Introduction: Operation Game 7-2-2
In our Operation Game is really cool. We used many really cool materials which were:
Step 1: Finding an Image
You will want to find a large vector image, preferably ones without a ton of colors (so it's easier for the laser cutter to make it recognisable) clip art works well, but you don't have to use it. This will be the image on the actual game, the thing you will be “operating” on.
Step 2: Use Adobe Illustrator to Add Shapes
You can then put the image into Adobe Illustrator. You will want to use the ruler tool to make sure the image is the right size. You can then use the shape tool to make you holes. You can put a couple shapes down on the picture with the Shape tool. When the game is actually cut, the shapes will be where the laser cutter makes holes, so make sure you put the shapes where you want the holes to be. You can then use the Text tool to put words labeling the holes if you want to. If you choose to do this, make sure the words aren't on a dark color, or they won't show up as well. When you put down the shapes, remember to make the Stroke .0001
Step 3: Using the Laser Cutter
The laser cutter will be burning/carving your image into mat board, which is kind of like stiff cardboard. It will cut holes where the shapes were. Once you do this, you can begin the process of actually making it work like an operation game.
Step 4: Copper Tape Circuit
The Copper Tape Circuit is a circuit that will be put around the holes that will be used to remove the parts. The copper tape is what is actually used to create the circuit. This is doable because the copper in the tape allows electricity to pass through and as long as it touches either side. For the circuit to work the tape must create a closed loop.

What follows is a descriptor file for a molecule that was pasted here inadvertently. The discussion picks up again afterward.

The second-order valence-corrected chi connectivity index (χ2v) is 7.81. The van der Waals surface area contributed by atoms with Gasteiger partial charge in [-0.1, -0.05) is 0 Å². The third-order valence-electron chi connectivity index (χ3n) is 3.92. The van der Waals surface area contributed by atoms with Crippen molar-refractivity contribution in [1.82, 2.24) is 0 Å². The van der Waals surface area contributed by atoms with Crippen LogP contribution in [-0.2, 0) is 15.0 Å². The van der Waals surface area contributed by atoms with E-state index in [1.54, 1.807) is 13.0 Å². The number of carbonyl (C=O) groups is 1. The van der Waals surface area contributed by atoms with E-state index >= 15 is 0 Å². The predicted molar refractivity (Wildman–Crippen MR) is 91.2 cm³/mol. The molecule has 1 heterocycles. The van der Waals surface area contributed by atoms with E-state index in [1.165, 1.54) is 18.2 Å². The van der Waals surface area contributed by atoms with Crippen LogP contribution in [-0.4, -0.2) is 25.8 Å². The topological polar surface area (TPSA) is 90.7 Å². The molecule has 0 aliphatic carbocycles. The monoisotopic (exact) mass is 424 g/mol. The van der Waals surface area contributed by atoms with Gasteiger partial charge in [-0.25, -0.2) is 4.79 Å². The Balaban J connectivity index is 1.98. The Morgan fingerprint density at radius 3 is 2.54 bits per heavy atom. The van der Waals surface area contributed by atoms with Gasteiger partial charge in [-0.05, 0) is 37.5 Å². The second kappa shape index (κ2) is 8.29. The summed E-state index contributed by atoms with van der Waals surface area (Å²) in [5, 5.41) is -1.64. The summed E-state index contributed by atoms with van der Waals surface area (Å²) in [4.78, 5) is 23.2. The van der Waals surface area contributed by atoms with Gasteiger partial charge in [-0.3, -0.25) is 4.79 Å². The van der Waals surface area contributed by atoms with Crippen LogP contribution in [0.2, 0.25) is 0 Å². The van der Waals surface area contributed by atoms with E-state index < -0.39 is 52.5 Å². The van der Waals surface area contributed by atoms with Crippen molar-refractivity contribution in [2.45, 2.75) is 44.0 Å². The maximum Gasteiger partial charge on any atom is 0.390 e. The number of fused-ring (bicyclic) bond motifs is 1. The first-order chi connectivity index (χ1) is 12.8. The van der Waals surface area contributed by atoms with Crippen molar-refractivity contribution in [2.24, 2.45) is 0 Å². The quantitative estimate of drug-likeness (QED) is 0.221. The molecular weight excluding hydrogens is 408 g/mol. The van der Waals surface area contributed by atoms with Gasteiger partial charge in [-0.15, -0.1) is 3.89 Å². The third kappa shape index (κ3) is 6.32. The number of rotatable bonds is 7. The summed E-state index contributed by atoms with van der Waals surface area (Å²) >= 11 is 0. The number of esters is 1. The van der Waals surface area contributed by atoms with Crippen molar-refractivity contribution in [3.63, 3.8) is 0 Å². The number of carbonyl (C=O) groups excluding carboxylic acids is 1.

Step 5: Plastic Cups
The plastic cups were connected to the cardboard, to the side opposite to the one that a game player will be looking at. We used hot glue to connect the cups to the back of the mat board. We did this because the tweezers must be able to touch the 3D printed pieces and to touch the sides there must be a buzzing(from copper tape)
Step 6: TinkerCAD
TinkerCAD pieces are the 3D parts that will be used in the game. They are put inside the plastic cup and game players try to remove each 3D piece.
Step 7: 3D Printer
Once your cool pieces have been designed on TinkerCAD, make sure that they are sized correctly. You may need to measure your holes to make sure. You should then put all of your shapes into one file. Save this file as a .stl, and then you can download it, and share it with your teacher. She will then print it for you.
Step 8: Makey Makey
Now, take a Makey Makey out of the box. If you don’t have them already, you should have alligator clips. Take out your board as well. Attach one alligator wire from your makey makey (the ground one) to your tweezers. Next, you should connect the copper tape’s connections to your makey makey with your alligator clips. Take the plug from your makey makey, and plug it into your computer. If you have a 12” MacBook, you’ll need a USB adapter.
Step 9: Sratch
Okay, you are at one of the very last real steps! Take your makey makey and connect it to your computer, if you haven’t already. You should open up scratch.com, a program made by MIT for people like you and me. You should create a new design. You should then choose or create sounds for your board to make when the tweezers touch the board’s edge. Then, you should finish with creating programs for each sound you want for the board.
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